Over the past 12 days, however, those numbers have grown. On a late-night visit to Zuccotti Park on Tuesday, the fecklessness and disorganization reported earlier in the New York Times seemed largely absent. A protest that began in utter dysfunction has given way to a fairly organized movement with a base camp for its most stalwart members, now numbering more than 300 people, who have slept in the park for 12 nights straight–and who say they intend to stay.
Perhaps no incident galvanized the protesters more than their march north to Union Square on Sept. 24. Police arrested nearly 80 people whom they say were blocking traffic, and video of a penned-in female protester being pepper sprayed by a police officer went viral on the web. The protesters have posted the video on their website and a picture of the woman adorns the board at the entrance to the park, at what's now become the groups quasi-official information booth. At small table, posterboards lay out the schedule for the day, which includes marches down to Wall Street for the stock exchange's opening and closing bells, each followed by a "General Assembly" where the various groups gather to discuss their goals, their current status and what might come next.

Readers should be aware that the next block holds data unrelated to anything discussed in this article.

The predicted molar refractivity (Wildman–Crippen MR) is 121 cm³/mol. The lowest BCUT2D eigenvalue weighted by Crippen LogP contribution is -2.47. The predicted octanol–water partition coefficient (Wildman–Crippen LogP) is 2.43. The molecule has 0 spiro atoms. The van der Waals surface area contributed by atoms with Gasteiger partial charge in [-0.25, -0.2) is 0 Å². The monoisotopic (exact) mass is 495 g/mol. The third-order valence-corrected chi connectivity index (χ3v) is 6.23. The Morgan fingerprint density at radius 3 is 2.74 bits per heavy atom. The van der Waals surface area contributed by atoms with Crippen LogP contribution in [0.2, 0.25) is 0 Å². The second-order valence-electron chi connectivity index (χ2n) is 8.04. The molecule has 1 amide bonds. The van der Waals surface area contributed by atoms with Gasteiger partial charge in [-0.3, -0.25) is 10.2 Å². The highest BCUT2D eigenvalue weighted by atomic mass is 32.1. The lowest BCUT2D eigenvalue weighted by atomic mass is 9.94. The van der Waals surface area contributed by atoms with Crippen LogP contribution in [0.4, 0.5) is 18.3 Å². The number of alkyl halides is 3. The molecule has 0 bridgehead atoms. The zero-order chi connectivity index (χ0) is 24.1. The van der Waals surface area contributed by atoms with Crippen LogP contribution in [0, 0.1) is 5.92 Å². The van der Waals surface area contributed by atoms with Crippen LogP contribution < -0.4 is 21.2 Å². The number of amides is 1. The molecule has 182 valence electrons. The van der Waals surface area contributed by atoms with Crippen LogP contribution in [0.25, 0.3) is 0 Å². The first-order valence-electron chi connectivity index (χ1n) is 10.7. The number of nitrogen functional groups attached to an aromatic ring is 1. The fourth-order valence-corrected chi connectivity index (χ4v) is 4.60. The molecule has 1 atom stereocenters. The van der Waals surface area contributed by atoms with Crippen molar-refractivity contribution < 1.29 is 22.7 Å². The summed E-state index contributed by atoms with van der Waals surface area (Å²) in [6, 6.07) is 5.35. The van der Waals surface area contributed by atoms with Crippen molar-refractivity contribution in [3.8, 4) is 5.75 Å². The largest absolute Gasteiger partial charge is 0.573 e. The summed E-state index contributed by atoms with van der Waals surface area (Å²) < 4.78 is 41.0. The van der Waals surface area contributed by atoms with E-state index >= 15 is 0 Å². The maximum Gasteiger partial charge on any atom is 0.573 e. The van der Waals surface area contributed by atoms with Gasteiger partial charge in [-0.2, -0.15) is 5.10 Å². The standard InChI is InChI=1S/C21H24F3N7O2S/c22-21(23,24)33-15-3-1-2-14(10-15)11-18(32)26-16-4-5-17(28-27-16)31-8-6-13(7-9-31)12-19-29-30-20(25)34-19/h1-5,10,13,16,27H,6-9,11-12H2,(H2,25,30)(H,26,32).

The park has become a semi-permanent home, complete with a medical station and a distribution point for food and water. The protesters have organized themselves into committees to remove the garbage, roam the camp to enforce a ban on open flames (an evictable offense in the eyes of the NYPD) and engage with the people in the area. A couple of pizza joints, a Burger King and a deli have let the protesters use their bathrooms; some have even donated food. In the middle of the park is a media center where protesters send out Twitter updates and live-stream the latest news on their website. At 1 am Wednesday, more than 3,000 people were sending in questions while a young woman in a yellow poncho answered them on a live feed.excerpt http://newsfeed.time.com/2011/09/29/occupy-wall-street-12-days-and-little-sign-of-slowing-down/